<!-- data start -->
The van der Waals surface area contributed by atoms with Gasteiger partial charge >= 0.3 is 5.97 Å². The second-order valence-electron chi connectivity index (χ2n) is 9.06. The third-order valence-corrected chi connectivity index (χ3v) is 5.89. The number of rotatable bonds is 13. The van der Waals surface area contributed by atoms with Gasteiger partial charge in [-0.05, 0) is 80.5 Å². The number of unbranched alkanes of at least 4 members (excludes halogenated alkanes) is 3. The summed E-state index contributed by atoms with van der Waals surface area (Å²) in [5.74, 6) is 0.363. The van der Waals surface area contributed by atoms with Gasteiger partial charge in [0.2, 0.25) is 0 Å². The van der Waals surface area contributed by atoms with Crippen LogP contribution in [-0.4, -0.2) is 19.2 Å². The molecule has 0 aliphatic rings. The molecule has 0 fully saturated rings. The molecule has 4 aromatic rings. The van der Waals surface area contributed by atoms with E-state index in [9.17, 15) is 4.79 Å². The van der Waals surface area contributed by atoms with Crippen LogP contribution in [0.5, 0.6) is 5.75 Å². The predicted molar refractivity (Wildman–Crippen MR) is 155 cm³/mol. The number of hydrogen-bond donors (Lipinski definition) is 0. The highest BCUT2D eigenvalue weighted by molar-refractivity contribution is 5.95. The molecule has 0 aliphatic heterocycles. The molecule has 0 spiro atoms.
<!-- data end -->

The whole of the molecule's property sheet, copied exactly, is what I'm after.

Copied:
The van der Waals surface area contributed by atoms with Gasteiger partial charge >= 0.3 is 5.97 Å². The second-order valence-electron chi connectivity index (χ2n) is 9.06. The third-order valence-corrected chi connectivity index (χ3v) is 5.89. The number of rotatable bonds is 13. The van der Waals surface area contributed by atoms with Gasteiger partial charge in [-0.05, 0) is 80.5 Å². The number of unbranched alkanes of at least 4 members (excludes halogenated alkanes) is 3. The summed E-state index contributed by atoms with van der Waals surface area (Å²) in [5.74, 6) is 0.363. The van der Waals surface area contributed by atoms with Gasteiger partial charge in [0.2, 0.25) is 0 Å². The van der Waals surface area contributed by atoms with Crippen LogP contribution in [-0.4, -0.2) is 19.2 Å². The molecule has 0 aliphatic rings. The molecule has 0 fully saturated rings. The molecule has 4 aromatic rings. The van der Waals surface area contributed by atoms with E-state index in [9.17, 15) is 4.79 Å². The van der Waals surface area contributed by atoms with Crippen LogP contribution in [0.5, 0.6) is 5.75 Å². The predicted molar refractivity (Wildman–Crippen MR) is 155 cm³/mol. The number of hydrogen-bond donors (Lipinski definition) is 0. The highest BCUT2D eigenvalue weighted by molar-refractivity contribution is 5.95. The molecule has 0 aliphatic heterocycles. The molecule has 0 spiro atoms.